First of all, let me say “hi there, Googlers!”
I owned the M-Audio StudioPro 3 speakers for quite a few years before they started to fail on me. They were not too bad, gave decent sound at reasonable desktop volume. In the last year or so, the right speaker conked out. Well, it played, but was really really quiet. I replaced the cable a few times, and tested with an oscilloscope that yes, it was actually receiving signal, but very weak.
I opened it up and couldn’t see any immediate issues, like loose connections or popped capacitors. I tried making a better solder joint on the wire leading to the right speaker jack, but didn’t notice an improvement.
Much of my research leads to the understanding that these units will eventually fail, even if I fixed it now. I decided I might as well convert the speaker into a passive speaker, and bypass the amp entirely. I first thought this was as easy as attaching the speaker terminals, then I realized I still need the crossover, of course. I just needed to find it on the board.
With the help of this page (thank you Yashar), I found at the very bottom of the page a rough estimation of what the crossover will look like in this speaker. It is slightly different from the AV40, but the general layout of the two inductors helped me locate the general area I was looking for.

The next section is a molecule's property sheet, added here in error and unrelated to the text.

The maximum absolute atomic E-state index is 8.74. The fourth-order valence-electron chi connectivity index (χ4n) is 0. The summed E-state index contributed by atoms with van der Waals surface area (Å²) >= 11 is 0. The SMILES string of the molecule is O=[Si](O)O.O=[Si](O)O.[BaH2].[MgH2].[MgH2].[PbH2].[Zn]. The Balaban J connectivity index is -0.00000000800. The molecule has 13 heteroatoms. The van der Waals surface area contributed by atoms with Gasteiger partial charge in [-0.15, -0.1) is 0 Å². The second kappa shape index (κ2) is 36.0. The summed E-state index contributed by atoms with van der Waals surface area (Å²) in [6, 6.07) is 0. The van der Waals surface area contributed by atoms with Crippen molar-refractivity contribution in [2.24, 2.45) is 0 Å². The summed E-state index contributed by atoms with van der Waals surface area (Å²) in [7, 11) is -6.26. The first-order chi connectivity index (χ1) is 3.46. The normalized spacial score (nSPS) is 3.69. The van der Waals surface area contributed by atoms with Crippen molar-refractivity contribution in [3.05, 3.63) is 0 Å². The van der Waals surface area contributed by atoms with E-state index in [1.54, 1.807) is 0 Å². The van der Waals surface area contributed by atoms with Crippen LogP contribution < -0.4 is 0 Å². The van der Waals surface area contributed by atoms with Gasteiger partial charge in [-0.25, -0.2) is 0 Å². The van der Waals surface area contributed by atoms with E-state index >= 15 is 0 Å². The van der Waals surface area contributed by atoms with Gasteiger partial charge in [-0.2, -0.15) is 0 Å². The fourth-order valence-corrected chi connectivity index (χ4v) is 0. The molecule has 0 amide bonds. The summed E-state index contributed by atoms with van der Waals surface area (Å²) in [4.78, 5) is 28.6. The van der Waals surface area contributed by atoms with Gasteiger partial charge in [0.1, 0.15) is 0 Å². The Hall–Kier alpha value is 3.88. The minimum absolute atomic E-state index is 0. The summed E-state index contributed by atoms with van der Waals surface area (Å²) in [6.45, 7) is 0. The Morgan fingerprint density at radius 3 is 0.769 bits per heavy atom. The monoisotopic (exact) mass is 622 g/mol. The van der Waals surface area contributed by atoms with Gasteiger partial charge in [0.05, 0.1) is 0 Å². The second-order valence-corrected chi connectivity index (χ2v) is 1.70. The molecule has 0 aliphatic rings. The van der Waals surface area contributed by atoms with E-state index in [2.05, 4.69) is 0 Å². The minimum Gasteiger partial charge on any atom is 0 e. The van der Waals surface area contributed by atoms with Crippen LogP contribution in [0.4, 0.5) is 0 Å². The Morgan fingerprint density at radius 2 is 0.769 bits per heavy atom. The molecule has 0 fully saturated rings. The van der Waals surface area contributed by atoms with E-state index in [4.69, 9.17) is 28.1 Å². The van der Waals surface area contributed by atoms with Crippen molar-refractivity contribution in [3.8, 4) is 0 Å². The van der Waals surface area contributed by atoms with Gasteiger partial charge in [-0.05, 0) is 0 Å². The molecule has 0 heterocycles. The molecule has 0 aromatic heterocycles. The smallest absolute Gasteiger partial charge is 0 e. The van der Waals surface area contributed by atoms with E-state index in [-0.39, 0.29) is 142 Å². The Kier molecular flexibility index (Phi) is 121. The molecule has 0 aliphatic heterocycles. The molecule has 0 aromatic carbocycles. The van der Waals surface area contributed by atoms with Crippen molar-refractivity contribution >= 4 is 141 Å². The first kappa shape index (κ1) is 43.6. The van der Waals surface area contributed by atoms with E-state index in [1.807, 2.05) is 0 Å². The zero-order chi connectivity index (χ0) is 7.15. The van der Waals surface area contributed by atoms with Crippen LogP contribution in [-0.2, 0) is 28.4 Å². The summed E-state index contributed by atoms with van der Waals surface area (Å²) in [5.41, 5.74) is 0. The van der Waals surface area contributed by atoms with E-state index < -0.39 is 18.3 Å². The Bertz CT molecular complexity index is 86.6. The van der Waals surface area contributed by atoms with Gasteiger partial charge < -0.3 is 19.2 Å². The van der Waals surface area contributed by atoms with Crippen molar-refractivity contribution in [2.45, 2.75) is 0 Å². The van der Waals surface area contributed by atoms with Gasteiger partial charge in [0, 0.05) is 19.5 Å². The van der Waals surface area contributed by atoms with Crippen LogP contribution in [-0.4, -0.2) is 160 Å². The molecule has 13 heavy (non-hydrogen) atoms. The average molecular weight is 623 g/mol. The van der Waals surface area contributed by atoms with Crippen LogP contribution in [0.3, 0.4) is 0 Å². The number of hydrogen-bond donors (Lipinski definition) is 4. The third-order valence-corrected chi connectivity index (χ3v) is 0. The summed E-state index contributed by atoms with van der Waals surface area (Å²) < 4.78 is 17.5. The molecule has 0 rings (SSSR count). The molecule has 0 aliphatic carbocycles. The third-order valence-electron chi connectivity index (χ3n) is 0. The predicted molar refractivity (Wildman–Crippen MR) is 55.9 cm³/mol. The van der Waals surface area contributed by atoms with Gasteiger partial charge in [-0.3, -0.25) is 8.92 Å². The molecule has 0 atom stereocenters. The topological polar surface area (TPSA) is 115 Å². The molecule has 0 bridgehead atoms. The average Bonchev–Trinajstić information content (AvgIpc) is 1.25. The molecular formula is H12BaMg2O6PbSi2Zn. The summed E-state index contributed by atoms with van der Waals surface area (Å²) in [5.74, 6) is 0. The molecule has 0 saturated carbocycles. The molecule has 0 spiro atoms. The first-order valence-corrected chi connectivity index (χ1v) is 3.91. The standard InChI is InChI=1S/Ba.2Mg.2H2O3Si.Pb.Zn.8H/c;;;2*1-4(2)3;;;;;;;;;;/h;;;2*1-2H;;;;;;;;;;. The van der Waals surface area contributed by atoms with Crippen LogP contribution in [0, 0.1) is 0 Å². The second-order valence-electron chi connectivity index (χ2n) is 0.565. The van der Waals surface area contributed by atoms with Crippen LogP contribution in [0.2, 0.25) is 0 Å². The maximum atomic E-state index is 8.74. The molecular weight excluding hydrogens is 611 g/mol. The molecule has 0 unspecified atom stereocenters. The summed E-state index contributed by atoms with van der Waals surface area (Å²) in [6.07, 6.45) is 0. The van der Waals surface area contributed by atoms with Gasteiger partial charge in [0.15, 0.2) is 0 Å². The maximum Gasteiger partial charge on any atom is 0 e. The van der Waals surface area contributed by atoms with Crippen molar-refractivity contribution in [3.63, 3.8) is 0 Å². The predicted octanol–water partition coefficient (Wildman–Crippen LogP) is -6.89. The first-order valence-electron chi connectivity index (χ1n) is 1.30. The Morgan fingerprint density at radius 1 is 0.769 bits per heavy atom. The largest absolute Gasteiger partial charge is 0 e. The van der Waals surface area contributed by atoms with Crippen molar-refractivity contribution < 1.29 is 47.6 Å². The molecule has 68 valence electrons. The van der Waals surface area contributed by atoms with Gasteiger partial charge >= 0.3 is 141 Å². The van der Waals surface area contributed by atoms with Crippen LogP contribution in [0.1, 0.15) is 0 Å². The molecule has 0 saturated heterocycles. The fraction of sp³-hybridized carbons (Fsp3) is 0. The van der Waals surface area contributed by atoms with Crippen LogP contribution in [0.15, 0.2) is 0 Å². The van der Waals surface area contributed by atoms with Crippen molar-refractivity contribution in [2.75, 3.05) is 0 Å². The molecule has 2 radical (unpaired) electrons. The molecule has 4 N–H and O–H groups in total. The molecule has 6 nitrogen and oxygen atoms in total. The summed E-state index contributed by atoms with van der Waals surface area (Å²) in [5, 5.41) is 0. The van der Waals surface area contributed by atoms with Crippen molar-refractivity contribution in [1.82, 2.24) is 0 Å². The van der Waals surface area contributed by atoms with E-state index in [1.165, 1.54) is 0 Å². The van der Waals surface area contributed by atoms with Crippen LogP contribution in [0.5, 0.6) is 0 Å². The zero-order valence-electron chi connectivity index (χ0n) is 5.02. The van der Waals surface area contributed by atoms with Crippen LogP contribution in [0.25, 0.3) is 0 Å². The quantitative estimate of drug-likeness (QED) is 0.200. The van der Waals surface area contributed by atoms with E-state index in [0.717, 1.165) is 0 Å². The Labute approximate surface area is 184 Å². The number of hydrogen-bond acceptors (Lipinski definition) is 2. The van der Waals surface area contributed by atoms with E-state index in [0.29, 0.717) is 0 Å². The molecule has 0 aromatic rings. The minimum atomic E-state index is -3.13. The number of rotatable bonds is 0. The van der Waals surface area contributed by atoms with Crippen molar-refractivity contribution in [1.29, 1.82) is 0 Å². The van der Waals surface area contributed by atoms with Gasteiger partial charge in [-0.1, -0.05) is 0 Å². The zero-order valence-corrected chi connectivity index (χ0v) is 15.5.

Armed with that and a little function generator I was able to find the spot after the power amp and before the crossover. Here it is, with the original output wire removed from its spot and soldered on to an existing joint.
I removed it shortly after and threaded the wire through the hole alongside the zip tie for a small amount of strain relief. Now the 1/8″ jack, instead of sending amplified signal OUT to the right speaker, is an input for amplified signal. In other words, it is now a passive speaker, just like the right side one.
I can leave it unplugged from AC and still use it, as long as I have a small amp, like the little LEPY amps on Amazon/AliExpress. The speakers seem to be rated 10W and 4ohms so I certainly can’t drive them hard with that little amp, but I think I can easily get a lot more life out of them, especially with the right one being significantly less dead than before.
I can’t guarantee that I did this right, and maybe someone will correct me, but I think I found a simple solution to save these.